3 Min Lesezeit
Gemustertes Kleid aus dem Besitz von Berta Rudofsky, genäht aus einem in Reservetechnik gefärbten Baumwollstoff, nach 1960
© MAK/Branislav Djordjevic
Gio Ponti für JSA, Stoffmuster Balletto Alla Scala auf Baumwolle, um 1950
© MAK/Branislav Djordjevic und Gio Ponti Archives/Salvatore Licitra
Textil mit Spiegelstickerei aus dem Besitz der Rudofskys (möglicherweise ein Toran-Fragment), vermutl. Gujarat (Indien), erste Hälfte 20. Jh.
© MAK/Branislav Djordjevic

Many people are familiar with Bernard Rudofsky (1905-1988) as the author of books such as “Sparta/Sybaris. No new way of building, a new way of living is needed” or exhibitions at MoMA such as “Are Clothes Modern?” and “Architecture without Architects”. Less well known is the joint life of the Viennese Berta Rudofsky ( born Doctor, 1910 to 2006) and the Moravian-born architect, designer and cultural theorist, who left traces in Bernard Rudofsky’s oeuvre and in which he drew inspiration from his wife in many ways. Under the title “Textile Objects from the Berta and Bernard Rudofsky Collection”, a presentation at the MAK Forum from 4 October to 26 November will, according to the announcement, “trace parallels and differences between Berta’s personal wardrobe and Bernard’s designs and theories”. As part of the series “Collecting in Focus”, a selection of textiles will be shown that “The Bernard Rudofsky Estate Vienna” donated to the Museum of Applied Arts from Berta Rudofsky’s estate, as well as pieces that the MAK acquired in the 1990s.

While Bernard, according to the museum, was in the public eye throughout his life and was successful as an exhibition maker and designer, cultural and fashion theorist, and textile, sandal and fashion designer, Berta worked in the background for her husband – for example as an editor, translator and manager, and as a model. Berta and Bernard met on Capri in 1934 and lived most of the time in Italy. After the outbreak of the Second World War, Rudofsky travelled with his wife to Geneva and from there to Latin America by sea via Trieste. They then lived for six months in Rio de Janeiro, then in São Paulo. Between 1939 and 1940, two of Rudofsky’s most important buildings were created there, the Casa Frontini and the Casa Arnstein. As one of the Brazilian winners of the Organic Design Competition (1941) announced by the New York Museum of Modern Art (MoMA), Rudofsky travelled to New York. The city remained his cultural home until his death in 1988. Berta realised her husband’s textile ideas and was responsible for the production of the so-called “Bernardo Sandals”, which were published in American Vogue in the 1960s and worn by Jackie Kennedy, among others. The sandals were intended to literally “free” the foot and were produced following the legendary first fashion exhibition at the New York MoMA – “Are Clothes Modern?”- curated by Bernard Rudofsky in 1944.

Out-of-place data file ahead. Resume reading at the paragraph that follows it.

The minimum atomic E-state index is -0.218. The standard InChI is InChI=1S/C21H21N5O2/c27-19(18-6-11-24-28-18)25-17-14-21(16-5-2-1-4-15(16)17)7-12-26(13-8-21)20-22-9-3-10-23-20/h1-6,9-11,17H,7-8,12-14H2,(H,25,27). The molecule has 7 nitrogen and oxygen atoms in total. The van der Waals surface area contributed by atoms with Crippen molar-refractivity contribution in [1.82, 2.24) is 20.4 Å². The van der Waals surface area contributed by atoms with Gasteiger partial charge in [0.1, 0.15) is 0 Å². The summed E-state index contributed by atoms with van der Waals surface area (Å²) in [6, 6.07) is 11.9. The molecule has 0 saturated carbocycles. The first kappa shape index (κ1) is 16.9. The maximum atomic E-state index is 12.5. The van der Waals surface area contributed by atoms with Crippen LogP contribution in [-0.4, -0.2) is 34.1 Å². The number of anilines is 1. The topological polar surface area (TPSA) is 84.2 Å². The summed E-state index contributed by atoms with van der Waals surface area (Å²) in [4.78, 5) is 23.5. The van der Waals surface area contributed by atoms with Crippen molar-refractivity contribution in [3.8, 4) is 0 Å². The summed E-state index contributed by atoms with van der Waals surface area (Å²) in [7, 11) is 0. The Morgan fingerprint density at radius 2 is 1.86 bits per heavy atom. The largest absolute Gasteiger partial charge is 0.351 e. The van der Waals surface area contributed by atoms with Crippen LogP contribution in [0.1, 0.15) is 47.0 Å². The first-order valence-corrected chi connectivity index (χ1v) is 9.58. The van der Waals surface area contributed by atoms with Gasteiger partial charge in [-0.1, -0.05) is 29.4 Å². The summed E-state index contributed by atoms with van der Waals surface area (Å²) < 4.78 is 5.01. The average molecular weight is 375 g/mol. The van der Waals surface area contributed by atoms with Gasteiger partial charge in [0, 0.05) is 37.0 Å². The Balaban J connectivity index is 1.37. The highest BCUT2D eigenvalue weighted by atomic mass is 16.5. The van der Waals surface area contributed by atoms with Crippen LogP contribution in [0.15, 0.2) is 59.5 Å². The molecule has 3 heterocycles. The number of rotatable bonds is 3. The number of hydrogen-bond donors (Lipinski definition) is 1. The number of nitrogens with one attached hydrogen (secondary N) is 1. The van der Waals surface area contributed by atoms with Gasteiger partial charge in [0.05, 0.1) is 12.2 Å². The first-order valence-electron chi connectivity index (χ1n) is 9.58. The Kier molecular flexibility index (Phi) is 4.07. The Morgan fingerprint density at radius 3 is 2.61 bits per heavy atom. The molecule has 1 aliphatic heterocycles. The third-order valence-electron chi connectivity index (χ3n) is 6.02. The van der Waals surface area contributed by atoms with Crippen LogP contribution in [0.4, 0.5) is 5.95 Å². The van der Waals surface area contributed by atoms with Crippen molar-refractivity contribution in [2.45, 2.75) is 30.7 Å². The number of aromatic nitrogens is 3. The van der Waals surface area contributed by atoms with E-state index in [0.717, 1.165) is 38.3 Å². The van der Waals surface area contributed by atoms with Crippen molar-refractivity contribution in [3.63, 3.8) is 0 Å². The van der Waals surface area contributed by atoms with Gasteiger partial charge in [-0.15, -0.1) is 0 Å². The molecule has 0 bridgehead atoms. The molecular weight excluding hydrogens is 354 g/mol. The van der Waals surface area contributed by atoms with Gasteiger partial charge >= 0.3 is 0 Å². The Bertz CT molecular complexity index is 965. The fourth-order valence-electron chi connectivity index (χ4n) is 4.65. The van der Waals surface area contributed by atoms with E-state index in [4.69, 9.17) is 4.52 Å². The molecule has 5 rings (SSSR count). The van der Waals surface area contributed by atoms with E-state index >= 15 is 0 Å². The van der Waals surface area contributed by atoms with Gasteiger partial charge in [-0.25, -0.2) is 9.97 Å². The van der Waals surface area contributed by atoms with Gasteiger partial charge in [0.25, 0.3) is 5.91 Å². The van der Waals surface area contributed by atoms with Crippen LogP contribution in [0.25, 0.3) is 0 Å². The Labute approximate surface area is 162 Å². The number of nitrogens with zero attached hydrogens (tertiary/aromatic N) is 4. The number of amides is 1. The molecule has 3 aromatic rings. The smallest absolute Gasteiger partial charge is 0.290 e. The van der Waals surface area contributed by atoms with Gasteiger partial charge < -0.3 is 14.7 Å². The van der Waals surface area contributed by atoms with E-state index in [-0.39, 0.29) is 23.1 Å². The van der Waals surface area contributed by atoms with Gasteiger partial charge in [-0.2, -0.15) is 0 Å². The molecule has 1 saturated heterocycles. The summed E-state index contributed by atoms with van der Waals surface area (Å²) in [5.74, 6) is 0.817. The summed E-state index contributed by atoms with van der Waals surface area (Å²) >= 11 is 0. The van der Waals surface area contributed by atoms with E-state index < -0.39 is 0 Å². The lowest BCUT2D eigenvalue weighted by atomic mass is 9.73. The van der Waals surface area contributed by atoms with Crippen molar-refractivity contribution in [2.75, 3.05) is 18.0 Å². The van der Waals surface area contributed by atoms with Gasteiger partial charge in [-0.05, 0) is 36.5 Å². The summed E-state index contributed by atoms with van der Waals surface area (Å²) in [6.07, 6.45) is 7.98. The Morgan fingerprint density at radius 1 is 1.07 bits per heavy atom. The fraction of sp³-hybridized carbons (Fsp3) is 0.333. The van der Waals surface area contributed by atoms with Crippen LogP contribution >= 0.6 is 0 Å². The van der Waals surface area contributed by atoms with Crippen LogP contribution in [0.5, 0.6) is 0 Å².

In the 1930s, Bernard had worked, among other things, for the magazine “Domus”, founded by Gio Ponti, and together with Ponti designed an (unrealised) hotel project for Capri as well as matching clothing for the guests. A textile design by Gio Ponti entitled “Balletto Alla Scala” (around 1950) illustrates the friendship in the exhibition. A small selection of textiles, by Berta as well as a series of crochet and knotted patterns made in São Paulo, intended as decoration for interiors, are examples from the time in Brazil. Two garments made for Berta in Vienna in the 1930s are evidence of Bernard Rudofsky’s first fashion creations. The “separates”, women’s fashions made in the early 1950s according to Rudofsky’s ideas, were based on simple shapes such as that of the rectangle. Around the same time, Rudofsky designed typewritten fabric patterns for the US company “Schiffer Prints”. The so-called “Bareskins” show how Rudofsky – a supporter of free body culture – went against the convention of covering the human body for reasons of modesty. A mirror embroidery from the Indian state of Gujarat, together with pieces from Japan, refers to the cosmopolitan lifestyle of the Rudofskys.

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